Should you blanket a horse when trailering? Horses are very comfortable in cold conditions, especially if they are directly out of the wind, and most will travel very well during the winter. Adding a blanket to the mix is one more thing that could cause a problem or an injury while on the road, so careful preparation and consideration should be made. Things to consider when making this decision:
The trailer should be well-ventilated to prevent it from becoming toxic from hay dust, shavings and gases from urine and manure. And keep in mind that body heat produced by the horses will build up inside the trailer.
Be sure to keep the horse hydrated, especially in the winter, as dehydration is a common cause of colic. A horse will lose water through perspiration and if they do not drink while traveling or in a new place, that’s an issue as well. A good idea is to take some water along with you as many horses will not readily drink a new source of water. If the horse is over blanketed, this will cause the horse to perspire. Combining this with the lack of drinking on the road could be a risky situation.
Depending on the type of trailer and if the horse is body clipped or not will depend on the type of blanket to use or if you should use one at all. If the horse has a full winter coat and the trailer is fully enclosed, you probably do not need a blanket. If you have a stock trailer that does not have windows that close, a light sheet can protect the horse from the wind. If the horse is body clipped, partially clipped, or has a light coat, he should wear the same weight blanket that he would normally wear and leave the trailer windows and vents open, depending on the weather.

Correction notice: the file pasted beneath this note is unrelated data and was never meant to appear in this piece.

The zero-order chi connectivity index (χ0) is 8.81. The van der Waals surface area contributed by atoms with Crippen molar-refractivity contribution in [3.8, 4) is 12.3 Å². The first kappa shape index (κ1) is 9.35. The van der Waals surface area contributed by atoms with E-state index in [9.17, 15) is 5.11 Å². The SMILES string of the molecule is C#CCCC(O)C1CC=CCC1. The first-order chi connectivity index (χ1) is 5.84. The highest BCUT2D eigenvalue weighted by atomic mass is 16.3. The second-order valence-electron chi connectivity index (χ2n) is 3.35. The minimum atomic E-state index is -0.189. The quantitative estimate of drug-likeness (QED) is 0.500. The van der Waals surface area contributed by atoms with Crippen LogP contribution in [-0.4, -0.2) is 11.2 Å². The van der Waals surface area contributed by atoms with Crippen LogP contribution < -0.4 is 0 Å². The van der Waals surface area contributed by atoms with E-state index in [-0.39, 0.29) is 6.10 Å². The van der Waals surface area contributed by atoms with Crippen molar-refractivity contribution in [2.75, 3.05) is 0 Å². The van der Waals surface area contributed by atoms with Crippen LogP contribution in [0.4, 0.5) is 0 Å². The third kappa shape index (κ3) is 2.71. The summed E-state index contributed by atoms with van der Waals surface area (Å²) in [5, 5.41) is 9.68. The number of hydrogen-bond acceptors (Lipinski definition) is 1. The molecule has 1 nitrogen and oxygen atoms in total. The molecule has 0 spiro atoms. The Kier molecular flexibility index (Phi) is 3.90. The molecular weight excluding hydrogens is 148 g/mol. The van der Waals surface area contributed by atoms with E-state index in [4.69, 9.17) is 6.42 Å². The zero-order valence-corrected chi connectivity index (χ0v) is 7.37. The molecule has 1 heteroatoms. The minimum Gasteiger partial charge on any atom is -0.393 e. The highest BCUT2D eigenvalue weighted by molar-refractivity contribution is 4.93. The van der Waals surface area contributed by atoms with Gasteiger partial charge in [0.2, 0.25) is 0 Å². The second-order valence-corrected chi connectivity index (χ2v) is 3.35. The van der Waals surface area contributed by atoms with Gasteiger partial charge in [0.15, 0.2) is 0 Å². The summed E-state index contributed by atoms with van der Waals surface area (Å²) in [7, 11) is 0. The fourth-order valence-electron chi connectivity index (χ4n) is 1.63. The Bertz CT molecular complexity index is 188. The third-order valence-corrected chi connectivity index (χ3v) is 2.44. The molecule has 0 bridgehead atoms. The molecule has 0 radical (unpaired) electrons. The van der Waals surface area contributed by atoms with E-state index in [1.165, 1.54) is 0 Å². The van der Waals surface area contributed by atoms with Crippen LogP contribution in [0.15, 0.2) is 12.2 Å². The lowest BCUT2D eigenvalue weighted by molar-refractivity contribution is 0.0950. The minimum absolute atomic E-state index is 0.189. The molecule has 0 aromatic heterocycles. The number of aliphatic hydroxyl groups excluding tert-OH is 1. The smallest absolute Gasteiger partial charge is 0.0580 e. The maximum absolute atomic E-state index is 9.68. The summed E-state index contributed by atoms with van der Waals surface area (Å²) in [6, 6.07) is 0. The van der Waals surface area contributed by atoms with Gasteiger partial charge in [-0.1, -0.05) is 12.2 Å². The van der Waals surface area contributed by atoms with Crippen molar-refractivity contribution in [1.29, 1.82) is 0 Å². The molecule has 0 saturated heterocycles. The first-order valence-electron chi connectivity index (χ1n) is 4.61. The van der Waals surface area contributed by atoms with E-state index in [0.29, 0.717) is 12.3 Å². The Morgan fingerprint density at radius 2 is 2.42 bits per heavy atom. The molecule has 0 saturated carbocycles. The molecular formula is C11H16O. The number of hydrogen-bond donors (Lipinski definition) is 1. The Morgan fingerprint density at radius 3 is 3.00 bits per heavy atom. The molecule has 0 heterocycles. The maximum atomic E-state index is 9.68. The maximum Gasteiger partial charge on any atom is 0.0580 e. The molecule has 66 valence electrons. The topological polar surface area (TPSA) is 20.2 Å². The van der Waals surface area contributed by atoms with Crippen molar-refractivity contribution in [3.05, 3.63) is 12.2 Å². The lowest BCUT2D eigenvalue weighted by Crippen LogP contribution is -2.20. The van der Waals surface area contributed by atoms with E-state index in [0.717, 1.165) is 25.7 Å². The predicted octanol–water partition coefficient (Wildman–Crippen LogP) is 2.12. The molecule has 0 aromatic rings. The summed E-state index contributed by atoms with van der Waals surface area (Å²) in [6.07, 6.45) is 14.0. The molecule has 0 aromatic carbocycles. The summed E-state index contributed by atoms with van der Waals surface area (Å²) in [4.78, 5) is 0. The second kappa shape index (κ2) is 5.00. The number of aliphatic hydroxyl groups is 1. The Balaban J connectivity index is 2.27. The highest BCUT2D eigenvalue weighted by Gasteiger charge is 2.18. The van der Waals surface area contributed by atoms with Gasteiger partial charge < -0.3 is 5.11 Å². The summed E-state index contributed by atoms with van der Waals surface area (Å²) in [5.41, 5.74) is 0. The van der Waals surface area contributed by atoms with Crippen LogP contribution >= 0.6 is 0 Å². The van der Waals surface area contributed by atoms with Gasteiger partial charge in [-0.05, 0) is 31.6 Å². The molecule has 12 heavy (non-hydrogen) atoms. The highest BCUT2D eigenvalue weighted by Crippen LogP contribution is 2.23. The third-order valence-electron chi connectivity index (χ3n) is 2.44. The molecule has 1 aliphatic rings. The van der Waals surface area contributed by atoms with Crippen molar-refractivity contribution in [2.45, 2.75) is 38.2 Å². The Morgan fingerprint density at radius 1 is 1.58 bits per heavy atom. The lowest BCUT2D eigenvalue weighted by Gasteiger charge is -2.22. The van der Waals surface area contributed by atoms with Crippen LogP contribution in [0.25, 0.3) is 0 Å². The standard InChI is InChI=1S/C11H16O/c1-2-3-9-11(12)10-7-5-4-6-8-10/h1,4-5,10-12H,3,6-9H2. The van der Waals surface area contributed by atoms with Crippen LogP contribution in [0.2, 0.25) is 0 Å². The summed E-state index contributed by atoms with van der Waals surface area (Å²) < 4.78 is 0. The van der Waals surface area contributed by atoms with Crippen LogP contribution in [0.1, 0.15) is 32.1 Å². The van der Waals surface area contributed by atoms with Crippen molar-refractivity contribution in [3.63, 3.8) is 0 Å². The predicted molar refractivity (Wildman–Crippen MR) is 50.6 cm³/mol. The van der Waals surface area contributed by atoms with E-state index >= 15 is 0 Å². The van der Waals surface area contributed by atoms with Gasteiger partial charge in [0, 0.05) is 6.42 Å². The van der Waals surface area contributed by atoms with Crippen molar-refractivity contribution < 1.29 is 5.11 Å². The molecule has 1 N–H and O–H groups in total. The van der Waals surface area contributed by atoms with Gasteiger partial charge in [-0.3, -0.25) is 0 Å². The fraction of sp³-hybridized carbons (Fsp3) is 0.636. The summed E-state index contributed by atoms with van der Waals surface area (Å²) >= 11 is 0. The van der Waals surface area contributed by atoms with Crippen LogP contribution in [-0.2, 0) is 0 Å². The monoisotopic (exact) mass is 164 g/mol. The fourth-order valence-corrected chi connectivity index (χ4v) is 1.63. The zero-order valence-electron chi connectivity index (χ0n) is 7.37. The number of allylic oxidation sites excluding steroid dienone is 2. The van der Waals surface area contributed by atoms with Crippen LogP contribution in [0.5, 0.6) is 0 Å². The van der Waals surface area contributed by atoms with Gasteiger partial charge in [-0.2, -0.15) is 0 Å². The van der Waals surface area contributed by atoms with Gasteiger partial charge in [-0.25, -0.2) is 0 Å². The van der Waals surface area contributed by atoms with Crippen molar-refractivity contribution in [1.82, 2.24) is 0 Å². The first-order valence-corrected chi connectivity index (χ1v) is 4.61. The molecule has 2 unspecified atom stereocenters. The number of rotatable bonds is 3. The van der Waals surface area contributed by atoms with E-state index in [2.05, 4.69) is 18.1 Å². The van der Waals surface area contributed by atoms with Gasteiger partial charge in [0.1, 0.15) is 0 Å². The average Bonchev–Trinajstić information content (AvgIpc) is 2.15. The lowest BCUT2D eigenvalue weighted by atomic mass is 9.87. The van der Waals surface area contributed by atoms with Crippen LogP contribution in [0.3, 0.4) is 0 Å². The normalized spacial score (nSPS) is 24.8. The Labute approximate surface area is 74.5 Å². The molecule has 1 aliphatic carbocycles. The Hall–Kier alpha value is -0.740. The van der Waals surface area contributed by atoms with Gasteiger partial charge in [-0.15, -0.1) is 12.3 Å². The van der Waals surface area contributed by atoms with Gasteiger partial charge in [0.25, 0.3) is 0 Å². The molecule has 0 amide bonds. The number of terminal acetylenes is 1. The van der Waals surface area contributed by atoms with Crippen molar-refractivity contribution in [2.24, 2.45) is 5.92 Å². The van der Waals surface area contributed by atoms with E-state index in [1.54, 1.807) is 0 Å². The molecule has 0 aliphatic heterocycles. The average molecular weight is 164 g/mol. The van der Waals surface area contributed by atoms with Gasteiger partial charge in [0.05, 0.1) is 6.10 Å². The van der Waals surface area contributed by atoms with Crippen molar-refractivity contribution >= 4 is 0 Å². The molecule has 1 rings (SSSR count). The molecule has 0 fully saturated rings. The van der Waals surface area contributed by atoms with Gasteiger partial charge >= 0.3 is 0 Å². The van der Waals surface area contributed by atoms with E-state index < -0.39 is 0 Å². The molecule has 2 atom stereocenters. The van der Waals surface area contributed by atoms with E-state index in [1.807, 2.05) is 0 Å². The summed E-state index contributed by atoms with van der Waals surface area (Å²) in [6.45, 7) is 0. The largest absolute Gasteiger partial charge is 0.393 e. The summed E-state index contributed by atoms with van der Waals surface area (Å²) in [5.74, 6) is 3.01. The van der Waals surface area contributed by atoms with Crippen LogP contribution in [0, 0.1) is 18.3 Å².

Make sure that straps are secured properly and the blanket is the appropriate size. You do not want the blanket slipping, rolling or getting caught on anything in the trailer which could cause a horse to panic. If you are traveling a very short distance, it may not be worth the risk of blanketing at all. Always check the inside of your trailer for anything that a blanket could get caught or snagged on, including the loading and unloading portion, and be sure to fix or remove any potential hazards before loading your horse. Should you decide to blanket your horse, twww.theequineexperrt.comaking a few minutes to check the weather for your travel route, checking the inside of your trailer, ensuring your blankets fit well and are in good repair and that you have the appropriate type blanket, will make the trailer experience a much better one for your horse.
Bridget Brandon is President of The Equine Expert LLC, which is a multi-discipline equine expert witness and consulting firm. Expert equestrians join together to offer legal expert witness and consulting services in court cases and legal matters. We have consultants offering a wide variety of expertise in most all disciplines in the horse industry to cover liability, business, standards in the industry, valuations, training, showing, sales and most all equine areas needing support in legal and business matters. For more information on their services, email email@example.com or call 817-454-4537 to schedule an appointment with a consultant.